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If this were a “buy this brand over that brand” sort of piece, we wouldn’t mention it here. But in this piece on their website, Lowe’s does a damn good job of laying out all the various types of hammers they sell and their applications. If you’re new to tools — or if you just want to have some fun adding more detailed comments here about their taxonomy — the hammer buying guide is worth a look.

Certainly they stop short of providing all the specifics. For example, though they show the curved claw and ripping claw hammers separately, they don’t really explain why they’re different or why you’d want to buy one over the other. (I’ve always heard that curved claw hammers are better at avoiding damage to the work surface when pulling nails where the straighter rip claw gives more leverage — and works better for prying.) I also like that they specify both a shingler’s hammer and a drywall hammer, which many people seem to confuse since they look sort of similar.

Anyway, if you can think of other specialty hammers (or have comments on their specs or ours) we’d love to hear ’em below.



13 Responses to Lowe's Dishes On Hammers

  1. David says:

    they don’t seem to differentiate between a dead blow hammer and a rubber mallet, but to me, there is a different use for each.

  2. Nick says:

    And I think they have a photo of a hammer tacker next to their description of a tack hammer.

  3. PutnamEco says:

    I think if I was looking for this info, I would look it up on Wikipediea, and probably learn something more than what I was expecting.

  4. Mike47 says:

    “Rock pick” is actually a Geologist’s hammer. Primary use is sampling rock and/or checking integrity of concrete at construction sites.

  5. fred says:

    Let’s give Lowes some cudos for trying. Sure they don’t mention that a shingler’s hatchet (as shown) comes with a multi-position gauge (some like Estwing’s are replaceable) or that many drywall hatchets have a domed striking face – so dimple the drywall when setting the nail. But to PutnamEco’s comment – take a look at what Wikipedia calls a carpententer’s hatchet


    No mentions here about lath hatchets, half hatchets, slate hammer etc.

  6. I saw more than one typo. This, along with (as Nick said) the tack hammer photo showing NOT a tack hammer, just scream “unprofessional” to me. It’s a shame to see something from Lowe’s that looks like it was put together by drunks.

  7. @HeartlessMachine

    I’m one of those people for whom spelling and grammar errors jump off the page. Everywhere I go, I see errors — on menus, signs, programs, and flyers. It’s part of the job as a writer, editor, and teacher to spot things like that quickly. I do try to keep any mention of it to a minimum so I don’t come off as a prig.

    But seriously, one or two typos? I don’t think that qualifies as being “put together by drunks.” While I have a high expectation for writing in most situations, I try to give a break to people who are making a sincere effort to help others.

  8. Bajajoaquin says:

    They might also include a difference between a maul and a sledge hammer. A maul is for driving fence posts and other soft items (assuming the post is made of wood). It’s made out of softer steel, and would mushroom if used on harder surfaces, such as a steel wedge, or in blacksmithing operations. A sledge is generally made of higher carbon steel.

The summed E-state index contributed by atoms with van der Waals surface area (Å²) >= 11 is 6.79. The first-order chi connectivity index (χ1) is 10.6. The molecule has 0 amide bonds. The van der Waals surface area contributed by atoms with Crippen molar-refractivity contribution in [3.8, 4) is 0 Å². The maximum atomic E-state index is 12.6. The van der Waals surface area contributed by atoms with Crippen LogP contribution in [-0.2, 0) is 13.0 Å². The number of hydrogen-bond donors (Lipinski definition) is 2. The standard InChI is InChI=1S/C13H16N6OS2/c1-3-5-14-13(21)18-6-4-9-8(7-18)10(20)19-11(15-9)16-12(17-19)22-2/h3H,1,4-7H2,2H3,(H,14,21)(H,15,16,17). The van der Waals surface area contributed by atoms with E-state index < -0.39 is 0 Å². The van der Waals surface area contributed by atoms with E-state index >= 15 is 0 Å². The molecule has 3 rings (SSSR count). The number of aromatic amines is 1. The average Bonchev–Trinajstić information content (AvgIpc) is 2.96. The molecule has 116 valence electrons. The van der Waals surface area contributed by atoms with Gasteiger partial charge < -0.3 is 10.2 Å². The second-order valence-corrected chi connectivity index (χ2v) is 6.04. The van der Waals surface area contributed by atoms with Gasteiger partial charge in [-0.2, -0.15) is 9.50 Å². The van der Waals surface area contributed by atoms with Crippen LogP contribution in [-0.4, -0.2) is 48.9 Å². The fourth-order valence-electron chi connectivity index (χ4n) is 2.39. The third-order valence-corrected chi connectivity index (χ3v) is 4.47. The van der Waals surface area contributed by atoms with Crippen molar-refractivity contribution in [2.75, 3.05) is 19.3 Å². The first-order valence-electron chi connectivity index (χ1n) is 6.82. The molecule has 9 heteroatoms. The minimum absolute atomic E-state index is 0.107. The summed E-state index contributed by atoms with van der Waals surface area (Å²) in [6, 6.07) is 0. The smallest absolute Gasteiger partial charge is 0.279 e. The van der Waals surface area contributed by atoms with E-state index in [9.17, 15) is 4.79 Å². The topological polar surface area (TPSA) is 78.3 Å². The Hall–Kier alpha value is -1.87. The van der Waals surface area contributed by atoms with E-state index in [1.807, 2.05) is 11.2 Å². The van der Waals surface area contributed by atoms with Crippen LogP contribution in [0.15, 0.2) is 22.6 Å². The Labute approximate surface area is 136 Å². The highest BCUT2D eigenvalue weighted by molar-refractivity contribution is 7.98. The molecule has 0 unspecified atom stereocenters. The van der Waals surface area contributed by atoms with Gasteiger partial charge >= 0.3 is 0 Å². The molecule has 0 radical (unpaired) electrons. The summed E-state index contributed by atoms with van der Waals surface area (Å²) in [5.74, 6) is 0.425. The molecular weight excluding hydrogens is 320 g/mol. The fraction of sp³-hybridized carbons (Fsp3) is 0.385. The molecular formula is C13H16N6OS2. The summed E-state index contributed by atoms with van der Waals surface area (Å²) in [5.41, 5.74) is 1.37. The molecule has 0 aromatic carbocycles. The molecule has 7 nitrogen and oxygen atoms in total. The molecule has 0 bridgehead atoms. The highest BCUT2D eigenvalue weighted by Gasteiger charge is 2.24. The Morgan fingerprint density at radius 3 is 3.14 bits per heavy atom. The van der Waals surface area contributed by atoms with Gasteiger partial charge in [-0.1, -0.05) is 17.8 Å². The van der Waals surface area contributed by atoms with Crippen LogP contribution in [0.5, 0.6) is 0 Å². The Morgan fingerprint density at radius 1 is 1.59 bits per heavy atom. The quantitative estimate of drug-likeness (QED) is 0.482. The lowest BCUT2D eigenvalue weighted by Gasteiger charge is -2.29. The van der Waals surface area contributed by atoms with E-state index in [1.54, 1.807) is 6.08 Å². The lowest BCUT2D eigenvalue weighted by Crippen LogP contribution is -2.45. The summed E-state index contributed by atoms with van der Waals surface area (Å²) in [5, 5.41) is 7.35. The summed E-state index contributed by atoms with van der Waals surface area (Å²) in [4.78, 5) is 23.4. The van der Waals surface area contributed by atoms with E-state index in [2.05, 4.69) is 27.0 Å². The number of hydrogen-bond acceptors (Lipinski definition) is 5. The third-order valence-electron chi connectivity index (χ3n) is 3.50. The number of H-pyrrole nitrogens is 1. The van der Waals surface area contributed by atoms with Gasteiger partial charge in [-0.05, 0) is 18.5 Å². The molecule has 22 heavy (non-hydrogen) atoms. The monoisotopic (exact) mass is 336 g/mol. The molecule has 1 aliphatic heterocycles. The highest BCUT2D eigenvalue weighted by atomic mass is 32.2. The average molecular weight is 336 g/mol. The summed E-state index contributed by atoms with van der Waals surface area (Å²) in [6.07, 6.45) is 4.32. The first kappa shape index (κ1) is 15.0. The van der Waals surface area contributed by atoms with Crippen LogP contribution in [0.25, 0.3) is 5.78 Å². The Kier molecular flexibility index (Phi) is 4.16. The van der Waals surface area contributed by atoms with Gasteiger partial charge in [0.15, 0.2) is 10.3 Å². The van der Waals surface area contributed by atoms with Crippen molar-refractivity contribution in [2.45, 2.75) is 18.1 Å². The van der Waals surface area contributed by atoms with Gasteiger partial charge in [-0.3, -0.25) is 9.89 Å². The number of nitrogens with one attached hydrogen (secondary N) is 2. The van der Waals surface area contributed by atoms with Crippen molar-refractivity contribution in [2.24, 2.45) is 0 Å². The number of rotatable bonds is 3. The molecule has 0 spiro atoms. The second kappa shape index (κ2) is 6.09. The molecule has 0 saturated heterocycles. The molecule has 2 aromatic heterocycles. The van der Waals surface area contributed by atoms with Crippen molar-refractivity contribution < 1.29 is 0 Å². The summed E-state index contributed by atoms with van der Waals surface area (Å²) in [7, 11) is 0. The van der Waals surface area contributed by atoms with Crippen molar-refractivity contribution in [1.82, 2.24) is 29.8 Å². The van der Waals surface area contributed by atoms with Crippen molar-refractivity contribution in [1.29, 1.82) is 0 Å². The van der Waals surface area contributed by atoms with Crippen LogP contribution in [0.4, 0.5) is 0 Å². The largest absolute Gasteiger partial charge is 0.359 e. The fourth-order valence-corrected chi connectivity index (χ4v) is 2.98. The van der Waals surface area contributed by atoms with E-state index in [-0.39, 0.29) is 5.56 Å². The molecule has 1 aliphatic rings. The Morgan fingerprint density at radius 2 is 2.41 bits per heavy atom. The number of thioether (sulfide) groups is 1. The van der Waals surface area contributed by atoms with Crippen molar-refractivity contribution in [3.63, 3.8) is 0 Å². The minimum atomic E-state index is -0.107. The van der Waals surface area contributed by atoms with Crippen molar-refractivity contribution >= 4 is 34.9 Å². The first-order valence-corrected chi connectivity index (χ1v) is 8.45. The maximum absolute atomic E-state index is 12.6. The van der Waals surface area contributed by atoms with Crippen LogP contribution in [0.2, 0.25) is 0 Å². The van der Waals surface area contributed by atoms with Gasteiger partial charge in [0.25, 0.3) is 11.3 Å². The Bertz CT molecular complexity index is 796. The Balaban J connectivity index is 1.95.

9. JKB says:

    Well, they miss the real difference between a drilling hammer and an engineer’s hammer (short handled sledge). The drilling hammer’s higher crowned face makes it a safe and effective tool for driving chisels, hardened nails, stakes or anything being driven. The crown being forgiving for less than square blows. Not so good for sledging though as the blow is will dent and impact a smaller area. For the unskilled with tools, I’d recommend the drilling hammer over the sledge for any job but sledging or demolition.

    I found this write up from a tool making company not to long ago. A bit sad how much knowledge has been misplaced since such few people routinely need the variety of hammers and other tools once used so frequently in earlier times.

  10. PutnamEco says:

    Re: fred says:
    But to PutnamEco’s comment – take a look at what Wikipedia calls a carpententer’s hatchet

    One of the great things about Wikipedia is that it is user editable, don’t like it? Improve it

    Quote from the bottom of the hatchet page

    [qoute] “This tool article is a stub. You can help Wikipedia by expanding it.” [/quote]

  11. fred says:

    @Audra Heaslip
    For me – I don’t consider myself a terrible speller – although a misspelled word or malapropism here and there will find its way into my writing – and my grammar is not always impeccable. What I’m really incompetent at is typing. Grammar School in the 1950’s taught typing skills to folks who were on the Commercial Track – not the Academic.

    I learn something every day. I was not aware that Wikipedia was so open to outside editing. I thought that they had a contributor-community that was vetted by them – and that you had to be among that select group – or had to establish your credentials a priori to be allowed to do any editing.

  12. Bob says:

    The best claw hammer I have found is the Stewart Hammer.


    The extra Frontal claws give 8 to 1 nail pulling leverage Holds nails in place for starting

  13. IronHerder says:

    I always find the TM comments instructive, but for this post, I was also abjectly humiliated. My basic knowledge of hand tools was not just incomplete, my ignorance of the extent of my ignorance was breathtaking. I need to sign up for Hammer 101, and I need to sooth my wounded ego with several adult beverages. And hope that I can maintain my delusions of adequacy for at least a few weeks before I wreck on another submerged reef.

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